Sox pitchers get old-school advice from Jim Kaat

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Sox pitchers get old-school advice from Jim Kaat

FORT MYERS, Fla -- Jim Kaat, who pitched 25 years in the big leagues, was on hand Monday to talk to Red Sox pitchers and offer some ideas.

"I think he just brought some of his wisdom,'' said manager Bobby Valentine. "The guy had 283 wins and Hall of Fame credentials. I'm sure any time a pitcher can talk to a pitcher with those kind of kind of credentials, it's a good thing. I'm glad that he was here. Honored.

"If guys who have been through it and want to take the time to share some of their thoughts . . . You can't teach experience, but you can spread wisdom. It's a good thing. Having Luis Tiant around is a great resource, Jimmy Rice coming around. If he says one thing every once in a while, it's beneficial."

Kaat is friendly with Philip Morse, one of the Red Sox limited partners and he's also neighbors with new pitching coach Bob McClure.

"I watched the demise last September,'' said Kaat, "and I thought, 'Maybe they could use some old-school, simplified ideas to go along with all the modern technology that they have available.'

"Turns out, Ben Cherington listened to me do games and he liked my ideas on pitching and you add to that my relationship with Bob McClure and they said, 'Wanna come over for a couple of days and just tell them the things you learned from Warren Spahn, Eddie Lopat and Johnny Sain?' So, that's why I did.''

Kaat talked to the pitchers as a group Monday and emphasized the "mental part of pitching -- trust yourself, throw strikes and things that worked for me.

"It was more or less simple ideas. I got nice feedback from some of the pitchers to that effect. Sometimes, you're so bogged down with scouting reports that you forget to use your own strengths and let the hitters worry about the pitchers rather than worrying so much about them."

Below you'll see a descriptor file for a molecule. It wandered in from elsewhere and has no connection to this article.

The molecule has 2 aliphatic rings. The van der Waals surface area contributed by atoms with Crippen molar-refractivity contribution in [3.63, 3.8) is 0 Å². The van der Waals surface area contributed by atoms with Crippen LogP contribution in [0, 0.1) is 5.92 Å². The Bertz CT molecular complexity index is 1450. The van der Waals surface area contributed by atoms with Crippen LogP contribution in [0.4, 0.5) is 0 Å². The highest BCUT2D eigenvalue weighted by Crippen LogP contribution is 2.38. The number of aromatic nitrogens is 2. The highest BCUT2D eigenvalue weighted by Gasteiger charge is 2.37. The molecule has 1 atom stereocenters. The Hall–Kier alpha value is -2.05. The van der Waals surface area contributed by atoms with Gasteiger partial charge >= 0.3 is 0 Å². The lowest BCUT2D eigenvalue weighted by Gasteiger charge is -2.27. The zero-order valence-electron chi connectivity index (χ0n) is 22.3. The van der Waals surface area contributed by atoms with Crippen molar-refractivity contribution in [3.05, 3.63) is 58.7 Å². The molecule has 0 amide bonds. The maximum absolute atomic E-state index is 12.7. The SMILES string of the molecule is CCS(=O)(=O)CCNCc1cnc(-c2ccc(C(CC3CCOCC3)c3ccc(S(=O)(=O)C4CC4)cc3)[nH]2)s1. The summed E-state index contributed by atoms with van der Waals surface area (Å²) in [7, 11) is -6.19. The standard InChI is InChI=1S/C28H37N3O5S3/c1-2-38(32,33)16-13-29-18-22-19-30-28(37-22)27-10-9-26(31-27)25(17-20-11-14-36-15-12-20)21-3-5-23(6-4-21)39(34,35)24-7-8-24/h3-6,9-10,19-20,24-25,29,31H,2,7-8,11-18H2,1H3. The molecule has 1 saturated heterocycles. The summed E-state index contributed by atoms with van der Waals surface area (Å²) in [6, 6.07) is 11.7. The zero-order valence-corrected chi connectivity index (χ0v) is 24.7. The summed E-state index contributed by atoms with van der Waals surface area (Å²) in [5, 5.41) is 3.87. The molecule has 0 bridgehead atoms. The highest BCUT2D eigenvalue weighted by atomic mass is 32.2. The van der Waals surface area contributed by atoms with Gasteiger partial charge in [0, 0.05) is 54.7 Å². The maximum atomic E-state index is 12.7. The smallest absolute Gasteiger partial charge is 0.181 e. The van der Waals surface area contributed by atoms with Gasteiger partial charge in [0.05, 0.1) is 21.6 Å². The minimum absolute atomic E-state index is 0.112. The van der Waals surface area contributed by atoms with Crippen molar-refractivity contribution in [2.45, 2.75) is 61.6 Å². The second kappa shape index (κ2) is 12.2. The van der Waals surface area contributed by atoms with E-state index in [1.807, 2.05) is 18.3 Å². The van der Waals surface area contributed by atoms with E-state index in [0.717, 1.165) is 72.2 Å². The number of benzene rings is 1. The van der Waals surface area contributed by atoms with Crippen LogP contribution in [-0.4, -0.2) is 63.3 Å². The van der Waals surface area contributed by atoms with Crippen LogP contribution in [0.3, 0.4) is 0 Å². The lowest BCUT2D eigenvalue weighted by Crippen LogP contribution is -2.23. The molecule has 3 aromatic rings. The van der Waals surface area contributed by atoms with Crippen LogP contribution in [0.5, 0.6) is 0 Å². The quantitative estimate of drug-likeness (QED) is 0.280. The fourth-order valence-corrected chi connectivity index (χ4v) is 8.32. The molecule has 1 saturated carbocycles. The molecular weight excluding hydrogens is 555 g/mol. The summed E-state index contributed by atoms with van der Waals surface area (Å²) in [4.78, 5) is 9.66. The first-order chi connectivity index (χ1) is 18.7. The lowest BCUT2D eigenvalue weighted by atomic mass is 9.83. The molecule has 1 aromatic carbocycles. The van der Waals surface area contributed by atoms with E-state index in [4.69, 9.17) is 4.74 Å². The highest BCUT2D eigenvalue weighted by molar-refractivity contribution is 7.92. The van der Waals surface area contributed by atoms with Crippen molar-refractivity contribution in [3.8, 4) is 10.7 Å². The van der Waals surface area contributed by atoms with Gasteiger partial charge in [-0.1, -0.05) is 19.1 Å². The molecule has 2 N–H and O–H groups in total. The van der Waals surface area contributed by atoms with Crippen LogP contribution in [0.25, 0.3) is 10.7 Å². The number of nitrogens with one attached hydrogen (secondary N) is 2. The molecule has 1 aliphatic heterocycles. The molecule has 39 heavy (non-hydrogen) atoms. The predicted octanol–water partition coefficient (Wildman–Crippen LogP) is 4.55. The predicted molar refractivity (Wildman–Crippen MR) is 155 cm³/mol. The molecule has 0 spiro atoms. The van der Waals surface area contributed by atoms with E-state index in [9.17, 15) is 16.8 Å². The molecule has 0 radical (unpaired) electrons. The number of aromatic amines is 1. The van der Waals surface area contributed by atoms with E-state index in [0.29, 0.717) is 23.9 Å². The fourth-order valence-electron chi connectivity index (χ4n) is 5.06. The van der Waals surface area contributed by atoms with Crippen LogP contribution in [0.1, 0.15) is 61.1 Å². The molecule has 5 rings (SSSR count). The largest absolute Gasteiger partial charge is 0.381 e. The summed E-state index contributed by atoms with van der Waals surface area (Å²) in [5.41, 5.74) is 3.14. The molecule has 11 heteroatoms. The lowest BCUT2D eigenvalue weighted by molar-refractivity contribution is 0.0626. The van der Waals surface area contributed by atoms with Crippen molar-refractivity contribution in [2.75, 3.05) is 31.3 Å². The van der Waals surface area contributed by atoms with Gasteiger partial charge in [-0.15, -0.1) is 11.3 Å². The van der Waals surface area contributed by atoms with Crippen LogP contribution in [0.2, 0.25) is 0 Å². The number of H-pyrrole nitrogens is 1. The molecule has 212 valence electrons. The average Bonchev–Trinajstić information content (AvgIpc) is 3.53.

Kaat, who was known as one of the best fielding pitchers in the modern era, plans to address fielding the position and holding baserunners Tuesday.

"I'm honored that they wanted me to come over here and share,'' said Kaat. "As former players, we appreciate being able to share the things that guys before us helped with and maybe we can pass on something that can help them."

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Celtics-Raptors preview: DeRozan, Lowry a challenge for Bradley, C's

Celtics-Raptors preview: DeRozan, Lowry a challenge for Bradley, C's

BOSTON – Avery Bradley doesn’t mind being a standout, but this is probably not what he had in mind. 

Injuries have ravaged the Boston Celtics’ starting five to the point where only one player, Bradley, has been with the first unit in all 22 games this season. 

Just like Bradley was looked upon to step his game up in the absence of Isaiah Thomas (right groin) at Orlando on Wednesday, he will once again be challenged to lead Boston (13-9) to victory tonight when the Thomas-less Celtics face the Toronto Raptors. 

Bradley’s emergence as a two-way talent this season has overshadowed at times what has been another season of elite play defensively. 

And he’ll need to be on top of his defensive game tonight against a Raptors All-Star backcourt of Kyle Lowry and DeMar DeRozan. 

Both Lowry and DeRozan present a different kind of challenge for Bradley who will spend time defending each of them at various points during the game. 

Lowry has good size, strength and deceptive quickness in addition to an under-rated perimeter game that will keep Bradley on his toes for sure. 

This season he's averaging 20.8 points, 4.9 rebounds and a career-high 7.6 assists while shooting 42.9 percent on 3's which is also a career mark. 

And DeRozan is having the kind of season that might get him a few league MVP votes. 

His 28.0 points per game ranks fifth in the NBA, but making his numbers even more impressive is that unlike most guards DeRozan doesn’t generate much offense from three-pointers.

DeRozan averages 1.8 three-point attempts per game which is the fewest attempts among any player ranked among the league’s top-25 scorers.

The 6-foot-7 All-Star is the master of the mid-range game which accounts for 31.5 percent of the points he scores. And when he’s not shooting the mid-range, he’s working a defender in one-on-one iso-situations. 

That helps explain why 76.4 percent of his two-point made field goals are unassisted. 

But here’s the thing about Bradley. 

As much as we give him props for what he does defensively, it’s his offense that has put him on the map as a potential All-Star this season. 

Bradley is averaging a career-high 17.9 points while shooting 47.2 percent from the field. He’s also averaging a career-high 7.8 rebounds per game in addition to shooting a career-high 40.7 percent on 3's.

But for Bradley, individual accolades are only going to come his way by the Celtics winning games; preferably against above-average teams like the Toronto Raptors.

And that would make both Bradley and the Celtics stand out this season.